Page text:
Enter keywords or a search phrase below:

Airbrushing Tamiya without primer

7 replies
1 rating 2 rating 3 rating 4 rating 5 rating
  • Member since
    January 2021
  • From: Somewhere near Chicago
Airbrushing Tamiya without primer
Posted by Teenage Modeler on Thursday, July 8, 2021 6:40 PM

I know that primer will help the paint to stick better. But, in this case, I have run out of primer, and I am not willing to spend for some primer because my family is saving on some money and limit spending. 

So it has led me to this question: can you airbrush Tamiya without primer? The answer is yes, but most of you will probably telle to prime my models. But, I do not want to prime every single piece, because priming is not always necessary. My dad once painted an entire model without primer, and the result is just as strong.

I am not saying that you shouldn't prime. I generally think it's important to prime on large surfaces such as the fuselage, chassis, or the main body of a car, but I don't think it's that important in medium to small surfaces. 

So, now that we got to the point, is there a way to airbrush Tamiya without primer? I am guessing to sand the surface with 3000 grit, and clean with alcohol. That way, the paint has something to grip on. What about you guys? What do you do?



If only I could show my models to my friends...



  • Member since
    February 2021
Posted by MJY65 on Thursday, July 8, 2021 6:53 PM

I would agree that it may not be necessary to prime small parts that will not be masked or require much handling. 

3000 might be a bit finer than necessary and almost polishes the surface.  Not sure you'd gain much.  Thinning with lacquer thinner helps a bit vs X-20.  Still, it doesn't really stick that well.  I've done some tape tests and it still pulls up much easier than any primer (except Vallejo).

  • Member since
    March 2003
  • From: Western North Carolina
Posted by Tojo72 on Thursday, July 8, 2021 7:28 PM

If you mix Tamiya with Lacquer thinner you will get more bite for sure, and always remove some tackiness from your tape, I usually pull it on and off a smooth metal surface like my base fridge.Many builds don't call for a hard masked edge,so that may not even come into play, it certainly handles okay under normal conditions.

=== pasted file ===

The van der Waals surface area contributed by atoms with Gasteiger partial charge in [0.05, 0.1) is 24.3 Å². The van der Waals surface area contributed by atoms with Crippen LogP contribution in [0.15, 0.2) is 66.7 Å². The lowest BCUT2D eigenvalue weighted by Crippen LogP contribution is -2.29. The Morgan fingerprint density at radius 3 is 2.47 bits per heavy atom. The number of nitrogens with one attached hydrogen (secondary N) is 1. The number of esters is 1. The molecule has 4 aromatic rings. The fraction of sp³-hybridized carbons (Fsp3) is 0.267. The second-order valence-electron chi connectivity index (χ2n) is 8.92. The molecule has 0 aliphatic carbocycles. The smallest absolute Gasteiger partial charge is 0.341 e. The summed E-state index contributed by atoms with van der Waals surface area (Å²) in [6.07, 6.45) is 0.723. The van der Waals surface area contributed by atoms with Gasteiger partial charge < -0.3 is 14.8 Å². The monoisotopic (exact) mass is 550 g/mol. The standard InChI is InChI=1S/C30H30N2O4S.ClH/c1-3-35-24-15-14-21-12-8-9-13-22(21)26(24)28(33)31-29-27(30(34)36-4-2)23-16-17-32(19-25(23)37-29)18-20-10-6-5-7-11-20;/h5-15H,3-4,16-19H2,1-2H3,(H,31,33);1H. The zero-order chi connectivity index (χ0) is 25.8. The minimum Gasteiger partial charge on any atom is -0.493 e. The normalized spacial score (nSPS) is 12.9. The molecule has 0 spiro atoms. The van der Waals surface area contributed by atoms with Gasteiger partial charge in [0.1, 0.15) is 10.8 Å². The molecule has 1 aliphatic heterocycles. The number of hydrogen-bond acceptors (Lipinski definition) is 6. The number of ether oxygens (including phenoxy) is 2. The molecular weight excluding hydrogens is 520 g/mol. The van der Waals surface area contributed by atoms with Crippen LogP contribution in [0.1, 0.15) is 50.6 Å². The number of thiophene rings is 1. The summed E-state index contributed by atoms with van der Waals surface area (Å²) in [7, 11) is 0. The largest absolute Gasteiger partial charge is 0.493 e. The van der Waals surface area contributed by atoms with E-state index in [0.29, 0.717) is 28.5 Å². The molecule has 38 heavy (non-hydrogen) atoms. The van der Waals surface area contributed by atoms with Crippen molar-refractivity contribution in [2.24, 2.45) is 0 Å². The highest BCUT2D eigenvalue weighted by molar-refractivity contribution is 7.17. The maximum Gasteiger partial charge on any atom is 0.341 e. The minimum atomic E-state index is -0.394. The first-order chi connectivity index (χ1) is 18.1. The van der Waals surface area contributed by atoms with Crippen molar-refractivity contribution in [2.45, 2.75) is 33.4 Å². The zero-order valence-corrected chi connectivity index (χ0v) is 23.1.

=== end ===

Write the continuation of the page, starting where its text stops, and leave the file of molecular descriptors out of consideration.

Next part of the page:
• Member since
    July 2003
  • From: Building models on my kitchen counter top~somewhere in North Carolina
Posted by disastermaster on Thursday, July 8, 2021 8:13 PM

Never a primer, never a problem.

On the kitchen counter top in North Carolina

  • Member since
    April 2004
Posted by Jon_a_its on Friday, July 9, 2021 5:27 AM

I often use Tamiya + Mr Color Leveling thinners AS a primer....

Also use Vallejo Polyurethane Primer AS an OD topcoat Huh?


East Mids Model Club 29th Annual Show 19th MAY 2019

Don't feed the CM!


  • Member since
    November 2018
Posted by oldermodelguy on Friday, July 9, 2021 11:40 AM

In my own scratch tests every paint I compared did better with primer, even M&M enamel. But that's not to say some weren't acceptable without primer. Some were outright terrible but others managed. One paint that does nearly equally well with or without primer on styrene is decanted and airbrushed Rustoleum 2x enamel. 2x apparently has some degree of some sort of primer in its formula. Another that does well is MCW lacquer.

So you seem to want to do this, try it is best I can say. Wouldn't be my choice but sometimes you gotta do what you gotta do.

  • Member since
    April 2020
Posted by Eaglecash867 on Friday, July 9, 2021 1:00 PM

Found out just the other day that MRP lacquers bond extremely well, even without primer.  I have no intention of ever purposely not using primer though, due to scratch and Dymo tape tests I have done, along with just being able to check my seam-filling and sanding work before putting paint down.  It really helps me to see the areas that still need a little bit of attention.

"You can have my illegal fireworks when you pry them from my cold, dead fingers...which are...over there somewhere."

  • Member since
    June 2020
Posted by Seveneves on Saturday, July 24, 2021 9:29 AM

I find I prime less and less and am very happy to spray Tamiya thinned with their lacquer thinner.  Unless the model has a lot of P.E. or metal parts.  If mostly plastic then I "prime" with Tamiya.




Our community is FREE to join. To participate you must either login or register for an account.

By signing up you may also receive reader surveys and occasional special offers. We do not sell, rent or trade our email lists. View our Privacy Policy.